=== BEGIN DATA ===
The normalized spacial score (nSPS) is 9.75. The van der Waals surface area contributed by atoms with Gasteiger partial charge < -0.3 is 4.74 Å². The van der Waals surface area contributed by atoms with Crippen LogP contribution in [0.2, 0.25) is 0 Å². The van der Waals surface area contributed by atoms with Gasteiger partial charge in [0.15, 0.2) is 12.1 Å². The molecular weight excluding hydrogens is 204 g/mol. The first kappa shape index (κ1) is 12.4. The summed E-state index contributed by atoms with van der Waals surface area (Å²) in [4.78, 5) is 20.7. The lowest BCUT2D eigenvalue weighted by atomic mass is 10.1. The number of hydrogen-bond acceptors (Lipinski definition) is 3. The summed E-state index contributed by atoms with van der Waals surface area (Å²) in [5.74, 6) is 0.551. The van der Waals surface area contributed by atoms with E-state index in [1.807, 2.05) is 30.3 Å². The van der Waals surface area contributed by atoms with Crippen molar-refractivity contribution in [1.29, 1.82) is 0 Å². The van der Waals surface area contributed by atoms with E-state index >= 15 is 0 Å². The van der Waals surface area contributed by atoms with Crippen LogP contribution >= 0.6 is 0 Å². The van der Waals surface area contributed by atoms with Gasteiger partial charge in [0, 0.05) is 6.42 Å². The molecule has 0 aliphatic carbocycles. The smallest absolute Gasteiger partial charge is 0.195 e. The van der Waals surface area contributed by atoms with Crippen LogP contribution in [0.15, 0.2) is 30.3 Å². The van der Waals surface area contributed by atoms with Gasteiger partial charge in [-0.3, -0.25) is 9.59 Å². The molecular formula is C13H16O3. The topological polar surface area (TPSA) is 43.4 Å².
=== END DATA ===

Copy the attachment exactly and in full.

The normalized spacial score (nSPS) is 9.75. The van der Waals surface area contributed by atoms with Gasteiger partial charge < -0.3 is 4.74 Å². The van der Waals surface area contributed by atoms with Crippen LogP contribution in [0.2, 0.25) is 0 Å². The van der Waals surface area contributed by atoms with Gasteiger partial charge in [0.15, 0.2) is 12.1 Å². The molecular weight excluding hydrogens is 204 g/mol. The first kappa shape index (κ1) is 12.4. The summed E-state index contributed by atoms with van der Waals surface area (Å²) in [4.78, 5) is 20.7. The lowest BCUT2D eigenvalue weighted by atomic mass is 10.1. The number of hydrogen-bond acceptors (Lipinski definition) is 3. The summed E-state index contributed by atoms with van der Waals surface area (Å²) in [5.74, 6) is 0.551. The van der Waals surface area contributed by atoms with E-state index in [1.807, 2.05) is 30.3 Å². The van der Waals surface area contributed by atoms with Crippen molar-refractivity contribution in [1.29, 1.82) is 0 Å². The van der Waals surface area contributed by atoms with E-state index >= 15 is 0 Å². The van der Waals surface area contributed by atoms with Crippen LogP contribution >= 0.6 is 0 Å². The van der Waals surface area contributed by atoms with Gasteiger partial charge in [0, 0.05) is 6.42 Å². The molecule has 0 aliphatic carbocycles. The smallest absolute Gasteiger partial charge is 0.195 e. The van der Waals surface area contributed by atoms with Crippen LogP contribution in [0.15, 0.2) is 30.3 Å². The van der Waals surface area contributed by atoms with Gasteiger partial charge in [-0.3, -0.25) is 9.59 Å². The molecular formula is C13H16O3. The topological polar surface area (TPSA) is 43.4 Å².